How to make non-news into a sensational article.

May 3, 2023 - Programming


Most technology news is, frankly, kind of boring. Occasionally something really neat shows up that can attract people to your failing news website, but otherwise you have to sort of glam it up. A little embellishment there, a paragraph about some unrelated thing that an involved company did a few years ago that made people made there…

An excellent example of this in action is this sensational article.

The article, titled “Microsoft Broke a Chrome Feature to Promote It’s Edge Browser” with a subheading of “Windows borked a feature that let you change your default browser, and some users saw popups every time they opened Chrome. it’s the 1990’s again for Microsoft” Is wildly misleading.

Fundamentally, about a year ago, Chrome added an experimental feature which would force itself as the default browser. A recent update to Windows has broken this.

Now first, Let’s discuss how the browser option works. Basically, within the associations registry keys, there is a “user_choice” key, this has two values, a Hash, and the progID of the associated handler. The intent behind the feature is that the Windows Shell itself is the only thing that “knows” how the generate the hash, and that hash has to match up with the contents in the ProgID value. Additionally, unless running as administrator, modifying the keys is not allowed by default either. The intent behind this is that only the user gets to set what is in the user_choice key.

Now, on to the Chrome feature in question. The experimental feature in question is called “Win10UnattendedDefault”.

The responsible function in the chrome source code is "MakeChromeDefaultDirectly" in shell_util.

The way this works is that they basically reverse-engineered the hashing code in the Shell, extracting a salt value from the shell32 library (GetShellUserChoiceSalt in and duplicating the Hash algorithm and everything. It works around the key not being writable by deleting it; as per a code comment," // Deleting the key works around the deny set value ACL on UserChoice."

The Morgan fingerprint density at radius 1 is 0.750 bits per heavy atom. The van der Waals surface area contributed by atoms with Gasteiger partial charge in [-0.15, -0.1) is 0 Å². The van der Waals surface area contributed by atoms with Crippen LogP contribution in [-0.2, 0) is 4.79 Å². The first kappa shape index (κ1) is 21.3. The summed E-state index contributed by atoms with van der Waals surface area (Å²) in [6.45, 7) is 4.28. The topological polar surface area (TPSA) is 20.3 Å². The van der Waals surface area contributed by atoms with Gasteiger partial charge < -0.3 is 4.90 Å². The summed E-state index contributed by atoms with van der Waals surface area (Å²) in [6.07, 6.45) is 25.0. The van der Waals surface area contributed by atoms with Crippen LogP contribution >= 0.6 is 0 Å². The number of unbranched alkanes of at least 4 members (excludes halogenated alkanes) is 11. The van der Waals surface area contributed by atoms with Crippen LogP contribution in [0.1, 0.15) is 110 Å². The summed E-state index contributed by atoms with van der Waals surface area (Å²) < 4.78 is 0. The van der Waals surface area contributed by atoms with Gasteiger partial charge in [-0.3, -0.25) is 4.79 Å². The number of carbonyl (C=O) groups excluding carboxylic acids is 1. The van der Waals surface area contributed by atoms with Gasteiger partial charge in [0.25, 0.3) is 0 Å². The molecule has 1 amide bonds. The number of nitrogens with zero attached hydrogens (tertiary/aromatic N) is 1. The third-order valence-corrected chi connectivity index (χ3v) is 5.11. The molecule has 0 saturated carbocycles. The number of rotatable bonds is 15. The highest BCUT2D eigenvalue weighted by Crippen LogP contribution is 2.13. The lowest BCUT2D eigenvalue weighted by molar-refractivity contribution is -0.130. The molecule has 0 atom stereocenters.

This is where the Update comes in. See, being able to delete the key is literally a security exploit. It means user-level applications can literally wipe out the user_choice associations altogether, and write new ones. The Update fixes this flaw by adding a Delete ACL, and either changing the hash algorithm or how it is salted.

This caused Chrome to behave strangely when using the feature. In particular the settings page for associations appears if the Hash doesn’t match, and since the key cannot be deleted, while ProgID can be written, the Hash cannot, so it no longer matches the new value. Trying to run through the association will show the settings screen because it’s invalid for this reason.

Partly because there is very little error handling- it just assumes things like deleting the key succeeded. It’s also possible the hash algorithm may have been altered, though that aspect is unclear. Basically though, we’ve got a long article that turns an update fixing an obvious security flaw that Chrome was exploiting into a strange diatribe about Microsoft pushing Edge, even though Microsoft Edge isn’t even involved.

Better yet, the article contains outright lies.

Gizmodo was able to replicate the problem. In fact, we were able to circumvent the issue just by changing the name of the Chrome app on a Windows desktop. It seems that Microsoft threw up the roadblock specifically for Chrome, the main competitor to its Edge browser.

This is completely fabricated. The name of the Chrome program, or shortcut, is completely unrelated to the problem. This is just completely made up nonsense because they think their readers are morons. The Chrome source code is right there. You can read what it does, and the changes make it literally corrupt the involved settings. Not all readers, of course, are going to be experienced enough to review source code, but one would expect a technology-oriented news website would have the technical review capability to verify what they are saying, not just say whatever the author has decided must be the case, and even make up “testing” they did which they pulled right out of their ass.

Mozilla’s Firefox has its own one-click default button, which worked just fine throughout the ordeal.

This is also complete nonsense. Firefox has NEVER had a “one-click default button”. The Firefox option to Set Default is “one button” but it uses the standard, proper method which loads up the Windows Settings page so the user can set the association up themselves.

This is the sort of journalistic integrity I expect from these sorts of publications, sadly. It seems the aim is not to inform, but to try to make people mad to drive engagement. The article also for some reason has a bunch of unrelated stuff about questionable MS Practices which literally aren’t even relevant here. Chrome was exploiting a bug. Microsoft fixed it. The feature using the exploit broke, but ya’know now arbitrary applications can’t delete your user_choice settings, so that specific thing seems like a good thing to me.

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